I want to reiterate, I'm jumping in the discussion because it originally started out in the learning at school forum. So PLEASE keep this mind! I don't mind debate, I'm trying to be respectful and polite, and it's just a really interesting topic.
There were some questions that people posed to me pages ago, and I thought I might answer 'em.
Someone wanted to know how the concept of public schooling was democratic. It's a Jeffersonian ideal. Thomas Jefferson was a big champion of public schools, as a means to give everyone* (see asterik below) without the econonic means otherwise, a chance at an education. Those with the means were already able to educate their kids. With education comes liberty. Here's a quote that I like: Worth and genius would thus have been sought out from every condition of life, and completely prepared by education for defeating the competition of wealth and birth for public trusts." --Thomas Jefferson to John Adams, 1813. ME 13:399.
I think it's still a worthy goal within the public sector to be able to provide education to all. No matter how many of us here end up choosing something different for our kids, I think there will still always be kids who will need public school. For that reason, I feel it's important for us (being my family, anyway) to be part of that process. For those of you who aren't going to school and are still active in that process, I wholeheartedly commend you. I know that for me, realistically, I can't see being that involved with the system unless we're actually working in it. I'd also imagine everyone here is hoping to raise their children to be well-adjusted, happy-healthy members of society, regardless of what means we choose to get there. I just feel a certain responsiblity to try and build on something, to give something back, for the common good above and beyond that. As I said previously, though, L's well-being is my central concern - so I wouldn't keep doing something that I felt was not beneficial for her.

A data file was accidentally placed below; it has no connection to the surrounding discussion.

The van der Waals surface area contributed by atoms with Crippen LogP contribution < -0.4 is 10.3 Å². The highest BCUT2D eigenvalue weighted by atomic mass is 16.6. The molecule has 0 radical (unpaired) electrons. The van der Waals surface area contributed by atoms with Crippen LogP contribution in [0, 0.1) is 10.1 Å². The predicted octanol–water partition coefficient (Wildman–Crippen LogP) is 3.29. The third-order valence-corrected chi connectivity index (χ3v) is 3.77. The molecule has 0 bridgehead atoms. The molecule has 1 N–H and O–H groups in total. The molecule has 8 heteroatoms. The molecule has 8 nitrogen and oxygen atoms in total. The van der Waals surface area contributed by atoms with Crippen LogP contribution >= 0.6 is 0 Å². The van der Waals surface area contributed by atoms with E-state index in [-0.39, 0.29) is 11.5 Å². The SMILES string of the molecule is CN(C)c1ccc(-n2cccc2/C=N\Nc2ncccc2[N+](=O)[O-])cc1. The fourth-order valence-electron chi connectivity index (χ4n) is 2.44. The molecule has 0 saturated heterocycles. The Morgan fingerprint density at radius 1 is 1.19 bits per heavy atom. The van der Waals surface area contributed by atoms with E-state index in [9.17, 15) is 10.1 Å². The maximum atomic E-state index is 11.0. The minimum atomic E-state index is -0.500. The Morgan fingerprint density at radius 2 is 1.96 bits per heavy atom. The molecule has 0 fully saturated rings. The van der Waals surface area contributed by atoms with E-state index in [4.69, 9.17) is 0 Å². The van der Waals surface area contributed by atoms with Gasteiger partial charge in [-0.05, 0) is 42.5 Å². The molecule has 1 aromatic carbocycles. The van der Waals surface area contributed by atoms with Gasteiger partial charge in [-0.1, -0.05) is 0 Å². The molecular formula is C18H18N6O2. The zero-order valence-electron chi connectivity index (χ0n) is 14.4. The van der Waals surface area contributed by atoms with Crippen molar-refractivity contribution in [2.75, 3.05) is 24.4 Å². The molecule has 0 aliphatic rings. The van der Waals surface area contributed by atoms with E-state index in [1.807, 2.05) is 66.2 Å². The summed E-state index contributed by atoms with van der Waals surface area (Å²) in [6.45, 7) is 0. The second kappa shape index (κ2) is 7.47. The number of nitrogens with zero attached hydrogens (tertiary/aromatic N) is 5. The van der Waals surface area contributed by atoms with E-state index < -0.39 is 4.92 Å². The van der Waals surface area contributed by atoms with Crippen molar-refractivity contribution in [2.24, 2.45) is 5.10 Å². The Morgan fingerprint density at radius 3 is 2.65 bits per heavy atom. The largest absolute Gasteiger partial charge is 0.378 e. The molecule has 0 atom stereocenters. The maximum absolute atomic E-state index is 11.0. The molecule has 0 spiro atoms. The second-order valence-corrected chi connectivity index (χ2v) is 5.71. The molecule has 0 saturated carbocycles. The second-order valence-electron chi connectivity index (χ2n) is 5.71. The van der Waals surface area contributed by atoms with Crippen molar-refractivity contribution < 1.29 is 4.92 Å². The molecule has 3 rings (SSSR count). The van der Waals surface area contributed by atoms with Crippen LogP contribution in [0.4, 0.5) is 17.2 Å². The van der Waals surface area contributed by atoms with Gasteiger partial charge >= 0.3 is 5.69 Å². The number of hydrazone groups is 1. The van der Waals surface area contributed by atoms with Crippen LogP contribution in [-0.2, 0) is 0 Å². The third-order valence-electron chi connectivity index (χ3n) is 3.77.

As for the whole "socialization" debate, you certainly won't get that argument from me that kids should go to school so that they can go through bullying, peer pressure, etc. I am hoping that with all of the attention placed on bullying, at least, that schools will be more pro-active in this regard. I want L to always feel like she can come to me and talk to me, without fear of me downplaying or belittling her concerns. I do think that, overall, school is just a microcosm of our society and our society's values. If you're raising your kid to be mean, or to value consumerism and conformity, or to denigrate intellect, well, that will show up at school, and it'll show up outside of school.
*That wouldn't have originally included African Americans or Native Americans. One of the many contradictions and hypocrisies of one of our "founding fathers."